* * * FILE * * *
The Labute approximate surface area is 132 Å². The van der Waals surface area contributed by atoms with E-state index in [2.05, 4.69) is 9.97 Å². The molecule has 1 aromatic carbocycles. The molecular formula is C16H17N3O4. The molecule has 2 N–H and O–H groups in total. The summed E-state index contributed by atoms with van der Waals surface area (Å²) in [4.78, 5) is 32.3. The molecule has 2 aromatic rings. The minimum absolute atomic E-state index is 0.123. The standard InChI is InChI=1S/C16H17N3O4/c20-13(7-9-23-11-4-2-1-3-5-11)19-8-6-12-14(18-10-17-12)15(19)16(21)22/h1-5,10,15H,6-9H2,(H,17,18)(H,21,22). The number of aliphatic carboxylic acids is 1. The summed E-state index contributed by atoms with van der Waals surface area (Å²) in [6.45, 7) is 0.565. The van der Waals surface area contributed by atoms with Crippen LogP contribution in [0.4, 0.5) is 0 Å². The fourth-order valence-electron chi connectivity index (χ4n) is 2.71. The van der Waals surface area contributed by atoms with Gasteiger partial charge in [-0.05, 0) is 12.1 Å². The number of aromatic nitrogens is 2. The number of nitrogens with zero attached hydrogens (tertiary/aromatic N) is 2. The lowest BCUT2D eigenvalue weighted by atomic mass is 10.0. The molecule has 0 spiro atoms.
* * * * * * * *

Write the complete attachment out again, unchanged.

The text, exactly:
The Labute approximate surface area is 132 Å². The van der Waals surface area contributed by atoms with E-state index in [2.05, 4.69) is 9.97 Å². The molecule has 1 aromatic carbocycles. The molecular formula is C16H17N3O4. The molecule has 2 N–H and O–H groups in total. The summed E-state index contributed by atoms with van der Waals surface area (Å²) in [4.78, 5) is 32.3. The molecule has 2 aromatic rings. The minimum absolute atomic E-state index is 0.123. The standard InChI is InChI=1S/C16H17N3O4/c20-13(7-9-23-11-4-2-1-3-5-11)19-8-6-12-14(18-10-17-12)15(19)16(21)22/h1-5,10,15H,6-9H2,(H,17,18)(H,21,22). The number of aliphatic carboxylic acids is 1. The summed E-state index contributed by atoms with van der Waals surface area (Å²) in [6.45, 7) is 0.565. The van der Waals surface area contributed by atoms with Crippen LogP contribution in [0.4, 0.5) is 0 Å². The fourth-order valence-electron chi connectivity index (χ4n) is 2.71. The van der Waals surface area contributed by atoms with Gasteiger partial charge in [-0.05, 0) is 12.1 Å². The number of aromatic nitrogens is 2. The number of nitrogens with zero attached hydrogens (tertiary/aromatic N) is 2. The lowest BCUT2D eigenvalue weighted by atomic mass is 10.0. The molecule has 0 spiro atoms.